8. The business portfolio challenge: Leading an organization in which different parts are at different states — startup, turnaround, accelerated growth, realignment and sustaining success — and figuring out where to focus and how to build momentum.

This is by no means a definitive list of all the possible shifts business leaders experience during their careers. Absent are moves from one business function to another — for example, from sales to marketing — as well as the challenge of being assigned a cross-functional project role. Also missing are some specific organizational change challenges such as integrating an acquisition or shutting down a failed operation.

However, the eight types are a reasonably comprehensive catalog of the critical moves most business leaders make at some point in their careers. Leaders who can deal with them effectively will be much more successful overall.

What does it take to be successful in each of these tough transitions? There are some useful general principles for making any tough transition. Every major career move really revolves around two core challenges. I call them the personal adaptive challenge and the organizational change challenge.

The Personal Adaptive Challenge

The personal adaptive challenge is what you, the leader, need to work on in yourself to be successful in your new role. Given your history, mindset and capabilities, what are the most important personal shifts you personally need to make when you get promoted, join a new company or move internationally? What do you need to do more of and less of? What new competencies do you need to develop? What adjustments in your style do you need to make?

When you are promoted to a higher level, for example, you need to rethink how and what you delegate, learn how to communicate with more people from a greater distance and, critically, understand what “presence” means at the new level. When you join a new company, the personal adaptive challenges often revolve around understanding a new organizational culture and building the right political connections.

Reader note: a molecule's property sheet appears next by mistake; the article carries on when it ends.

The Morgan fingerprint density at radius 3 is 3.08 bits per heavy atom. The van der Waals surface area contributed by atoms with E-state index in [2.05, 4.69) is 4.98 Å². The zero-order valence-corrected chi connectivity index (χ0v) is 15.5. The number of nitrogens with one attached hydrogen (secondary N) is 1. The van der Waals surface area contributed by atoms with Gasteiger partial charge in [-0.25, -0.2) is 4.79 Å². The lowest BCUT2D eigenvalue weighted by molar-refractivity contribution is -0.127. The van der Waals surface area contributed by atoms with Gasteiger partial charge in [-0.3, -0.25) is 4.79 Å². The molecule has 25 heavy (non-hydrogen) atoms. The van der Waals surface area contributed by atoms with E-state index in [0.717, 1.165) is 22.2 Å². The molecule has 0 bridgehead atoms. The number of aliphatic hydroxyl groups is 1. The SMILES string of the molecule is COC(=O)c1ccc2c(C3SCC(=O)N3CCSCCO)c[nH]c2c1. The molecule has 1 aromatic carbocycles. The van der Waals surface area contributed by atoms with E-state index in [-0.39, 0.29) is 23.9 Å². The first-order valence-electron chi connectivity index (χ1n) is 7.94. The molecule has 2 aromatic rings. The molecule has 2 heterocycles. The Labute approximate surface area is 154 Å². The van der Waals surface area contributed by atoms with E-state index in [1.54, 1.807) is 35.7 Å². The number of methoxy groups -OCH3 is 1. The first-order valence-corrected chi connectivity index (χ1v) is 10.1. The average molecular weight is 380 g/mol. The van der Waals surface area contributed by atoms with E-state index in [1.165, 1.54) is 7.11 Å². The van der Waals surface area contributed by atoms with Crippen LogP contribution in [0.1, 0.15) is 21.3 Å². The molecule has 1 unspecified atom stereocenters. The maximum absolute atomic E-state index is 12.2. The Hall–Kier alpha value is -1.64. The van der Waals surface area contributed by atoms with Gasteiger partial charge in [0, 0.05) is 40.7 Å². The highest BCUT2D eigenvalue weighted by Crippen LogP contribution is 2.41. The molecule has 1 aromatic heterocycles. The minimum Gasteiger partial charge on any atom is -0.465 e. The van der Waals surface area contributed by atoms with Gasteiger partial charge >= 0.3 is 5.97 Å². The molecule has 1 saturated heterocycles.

Armed with clarity about your personal adaptive challenge, you can design your plan for managing yourself. This means embracing the key pillars of self-management: enhancing self-awareness, exercising personal discipline, building complementary teams and leveraging advice-and-counsel networks.

  • Enhancing self-awareness: It’s essential that you understand your reflexive responses to new management challenges. How do you learn in novel situations? How do you prefer to make decisions? Leadership style assessments can help you gain insight, as can 360-degree and other observational feedback. Competency assessments, likewise, can be very helpful in identifying gaps to be filled.
  • Exercising personal discipline: You need to adapt yourself to the demands of the new role and not vice versa. As I put it in The First 90 Days, “Your weaknesses can make you vulnerable, but so can your strengths. The qualities that have made you successful so far can prove to be weaknesses in your new role.” Wise leaders in transition therefore ask themselves, “What am I good at (or enjoy doing) that I need to do less of?” and “What am I not so good at (or don’t like doing) that I need to do more of?” And then they consciously, deliberately fight to make those things happen every day.
  • Building complementary teams: You simply can’t do it all, no matter the business context. Fortunately, you don’t have to lead the business all by yourself. You can build a team to support you. However, it’s important to think in terms of creating one that complements you. Beware the lure of selecting a bunch of clones and creating your own personal echo chamber.
  • Leveraging advice-and-counsel networks: Finally, build an advice-and-counsel network that will help you to maintain perspective and exercise sound judgment. The right mix depends on the role. The network that served you well in your last role is unlikely to be what you need in your new role. The more senior you become, for example, the more likely it is you need wise political counselors in your network, both knowledgeable insiders in your organization and impartial outsiders.